Locals lament loss of treasured community radio station

Aine Fitzgerald

Reporter:

Aine Fitzgerald

Charlotte Grimley - a volunteer presenter with Ballyhoura Community Radio
LISTENERS and contributors to Ballyhoura Community Radio are lamenting the loss of “a treasure” after the popular radio station was closed down due to financial difficulties.

LISTENERS and contributors to Ballyhoura Community Radio are lamenting the loss of “a treasure” after the popular radio station was closed down due to financial difficulties.

Employees and contributors to the station were informed last month that the station was to close down with immediate effect.

“We would like to give our sincere thanks to all who have contributed to and been supportive of the station from those who have been by our side since it was just an idea all those years ago to our most recent recruits,” stated a post on the station’s Facebook page.

The station, based at Smith’s Lane in Charleville, broadcast on Friday, Saturday, Sunday and Monday and serviced a catchment area covering South Limerick and North Cork.

Six people were employed at the station and there were between 35 and 40 volunteers and regular contributors.

“It’s really sad to see it become another statistic of the current economic climate,” said Deralee Collins, station manager who lives in Newcastle West.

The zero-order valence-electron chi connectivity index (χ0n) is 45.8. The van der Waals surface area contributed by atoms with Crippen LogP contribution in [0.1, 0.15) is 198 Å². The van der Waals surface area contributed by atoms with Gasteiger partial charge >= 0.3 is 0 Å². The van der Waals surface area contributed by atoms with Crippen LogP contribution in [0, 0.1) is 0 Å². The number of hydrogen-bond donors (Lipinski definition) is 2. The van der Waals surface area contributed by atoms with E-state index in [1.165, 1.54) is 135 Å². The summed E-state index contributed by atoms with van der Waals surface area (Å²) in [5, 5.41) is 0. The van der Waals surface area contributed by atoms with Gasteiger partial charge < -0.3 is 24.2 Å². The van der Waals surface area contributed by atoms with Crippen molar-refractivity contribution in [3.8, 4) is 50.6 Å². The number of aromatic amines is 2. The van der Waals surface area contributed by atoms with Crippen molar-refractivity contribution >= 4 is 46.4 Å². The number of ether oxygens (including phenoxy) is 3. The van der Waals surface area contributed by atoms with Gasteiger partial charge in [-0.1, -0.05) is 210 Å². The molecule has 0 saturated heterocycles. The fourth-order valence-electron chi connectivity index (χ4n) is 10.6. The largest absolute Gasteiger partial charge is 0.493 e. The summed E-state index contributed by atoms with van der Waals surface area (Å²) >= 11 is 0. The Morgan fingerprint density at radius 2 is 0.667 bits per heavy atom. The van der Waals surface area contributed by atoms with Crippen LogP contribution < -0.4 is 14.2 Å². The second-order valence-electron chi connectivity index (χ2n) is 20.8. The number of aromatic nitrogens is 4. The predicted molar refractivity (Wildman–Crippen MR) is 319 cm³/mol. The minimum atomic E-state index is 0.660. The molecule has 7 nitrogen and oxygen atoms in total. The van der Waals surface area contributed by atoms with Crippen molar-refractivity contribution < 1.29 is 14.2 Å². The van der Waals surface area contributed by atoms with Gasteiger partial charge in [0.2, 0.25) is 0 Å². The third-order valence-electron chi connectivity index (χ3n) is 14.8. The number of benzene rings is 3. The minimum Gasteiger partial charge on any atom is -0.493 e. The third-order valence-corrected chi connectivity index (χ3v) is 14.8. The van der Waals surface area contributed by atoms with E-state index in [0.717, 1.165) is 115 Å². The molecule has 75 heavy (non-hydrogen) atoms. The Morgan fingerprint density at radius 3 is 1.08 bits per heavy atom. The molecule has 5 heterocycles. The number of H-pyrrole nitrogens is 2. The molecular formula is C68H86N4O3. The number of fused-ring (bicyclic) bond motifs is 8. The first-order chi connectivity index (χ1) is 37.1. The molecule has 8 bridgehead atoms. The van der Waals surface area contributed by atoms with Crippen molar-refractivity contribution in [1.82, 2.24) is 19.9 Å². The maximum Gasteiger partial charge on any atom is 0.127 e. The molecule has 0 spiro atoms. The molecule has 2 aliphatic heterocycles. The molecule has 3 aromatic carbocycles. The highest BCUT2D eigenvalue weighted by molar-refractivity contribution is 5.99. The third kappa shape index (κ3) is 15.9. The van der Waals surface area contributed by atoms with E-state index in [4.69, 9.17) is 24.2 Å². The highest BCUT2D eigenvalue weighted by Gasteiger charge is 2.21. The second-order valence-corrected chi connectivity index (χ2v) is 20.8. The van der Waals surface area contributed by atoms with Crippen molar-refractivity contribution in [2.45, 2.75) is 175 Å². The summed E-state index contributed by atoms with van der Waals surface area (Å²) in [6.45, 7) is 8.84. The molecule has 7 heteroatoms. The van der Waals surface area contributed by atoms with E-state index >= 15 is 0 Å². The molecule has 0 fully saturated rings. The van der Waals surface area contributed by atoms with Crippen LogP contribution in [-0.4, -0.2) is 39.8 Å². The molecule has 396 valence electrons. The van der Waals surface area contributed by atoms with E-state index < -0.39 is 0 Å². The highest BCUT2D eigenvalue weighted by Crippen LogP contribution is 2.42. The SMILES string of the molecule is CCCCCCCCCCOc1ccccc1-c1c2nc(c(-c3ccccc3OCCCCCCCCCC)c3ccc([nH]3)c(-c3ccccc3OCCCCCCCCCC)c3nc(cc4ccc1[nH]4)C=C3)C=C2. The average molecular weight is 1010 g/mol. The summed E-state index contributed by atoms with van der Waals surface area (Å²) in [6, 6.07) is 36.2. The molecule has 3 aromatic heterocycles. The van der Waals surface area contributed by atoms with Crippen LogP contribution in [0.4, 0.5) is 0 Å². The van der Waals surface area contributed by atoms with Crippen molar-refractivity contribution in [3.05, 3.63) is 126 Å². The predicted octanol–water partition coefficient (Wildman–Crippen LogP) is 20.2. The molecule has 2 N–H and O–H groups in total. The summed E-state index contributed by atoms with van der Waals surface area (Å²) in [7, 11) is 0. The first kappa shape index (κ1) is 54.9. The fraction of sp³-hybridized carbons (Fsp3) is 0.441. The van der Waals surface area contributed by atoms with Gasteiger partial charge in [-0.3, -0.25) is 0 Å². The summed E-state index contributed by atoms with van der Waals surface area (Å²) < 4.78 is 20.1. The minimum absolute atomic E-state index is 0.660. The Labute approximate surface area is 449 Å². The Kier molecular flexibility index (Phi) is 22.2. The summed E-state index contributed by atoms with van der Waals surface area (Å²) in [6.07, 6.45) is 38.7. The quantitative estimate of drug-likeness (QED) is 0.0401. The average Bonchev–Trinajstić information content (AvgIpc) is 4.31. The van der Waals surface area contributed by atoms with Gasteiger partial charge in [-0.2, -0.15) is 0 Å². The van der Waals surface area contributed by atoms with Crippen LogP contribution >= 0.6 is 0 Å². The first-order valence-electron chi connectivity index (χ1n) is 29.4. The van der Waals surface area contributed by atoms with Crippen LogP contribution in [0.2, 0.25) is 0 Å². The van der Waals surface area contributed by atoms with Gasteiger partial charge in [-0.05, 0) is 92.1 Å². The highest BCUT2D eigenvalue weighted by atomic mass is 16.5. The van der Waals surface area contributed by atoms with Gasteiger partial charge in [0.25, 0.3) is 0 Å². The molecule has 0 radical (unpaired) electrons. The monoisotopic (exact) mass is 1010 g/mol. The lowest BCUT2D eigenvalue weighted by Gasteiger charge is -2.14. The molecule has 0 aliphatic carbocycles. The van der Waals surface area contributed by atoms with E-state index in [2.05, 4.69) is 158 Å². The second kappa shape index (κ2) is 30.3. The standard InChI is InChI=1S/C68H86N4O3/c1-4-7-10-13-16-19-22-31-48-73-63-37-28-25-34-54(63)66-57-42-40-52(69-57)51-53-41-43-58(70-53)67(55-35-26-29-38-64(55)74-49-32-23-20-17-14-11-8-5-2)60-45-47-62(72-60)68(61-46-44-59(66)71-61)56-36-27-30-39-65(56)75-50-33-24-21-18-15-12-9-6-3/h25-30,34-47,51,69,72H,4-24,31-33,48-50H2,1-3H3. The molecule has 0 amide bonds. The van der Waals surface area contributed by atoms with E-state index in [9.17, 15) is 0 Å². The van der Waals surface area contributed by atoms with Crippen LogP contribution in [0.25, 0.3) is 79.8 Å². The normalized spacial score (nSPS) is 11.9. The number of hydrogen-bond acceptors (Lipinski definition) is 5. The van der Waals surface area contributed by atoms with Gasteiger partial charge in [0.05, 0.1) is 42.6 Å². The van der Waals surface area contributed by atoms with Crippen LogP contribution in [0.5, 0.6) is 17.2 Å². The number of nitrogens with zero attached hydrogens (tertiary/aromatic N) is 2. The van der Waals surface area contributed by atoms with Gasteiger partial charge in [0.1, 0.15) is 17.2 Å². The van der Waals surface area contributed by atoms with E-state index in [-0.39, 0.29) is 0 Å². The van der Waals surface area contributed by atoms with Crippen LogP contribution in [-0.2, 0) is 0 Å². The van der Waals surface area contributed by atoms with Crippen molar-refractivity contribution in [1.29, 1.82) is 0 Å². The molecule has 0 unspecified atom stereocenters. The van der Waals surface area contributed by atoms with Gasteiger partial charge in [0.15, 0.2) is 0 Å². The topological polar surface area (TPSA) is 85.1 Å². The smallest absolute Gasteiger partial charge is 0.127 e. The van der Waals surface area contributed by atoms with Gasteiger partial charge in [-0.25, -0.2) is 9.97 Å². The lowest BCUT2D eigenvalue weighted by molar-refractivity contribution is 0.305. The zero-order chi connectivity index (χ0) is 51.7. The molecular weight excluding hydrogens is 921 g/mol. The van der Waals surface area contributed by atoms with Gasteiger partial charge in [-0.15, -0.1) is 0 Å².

“It entertained and gave the region an independent voice. It also gave the volunteers life skills - not just radio production skills but life skills and communication skills and confidence. You would see people who were so shy in the beginning and would barely say boo, go on to do their own show day in, day out, interviewing people. It was fabulous to watch people grow in that manner due to what we were doing,” he added.

While the station went on air in 2011, people had been working on bringing it to fruition since 2004.

Charlotte Grimley from Kilmallock was so upset by the closure of the station that she penned a letter to the Limerick Leader.

“In a time when we, as communities, have lost our voice, our jobs and we battle daily with the incessant negativity out there, the station offered new friendships, free, invaluable training to volunteers to use equipment, and a chance to reconnect with our community roots,” wrote Charlotte who began as a volunteer with the station in September 2011 and was also a co-presenter of The Ballyhoura View.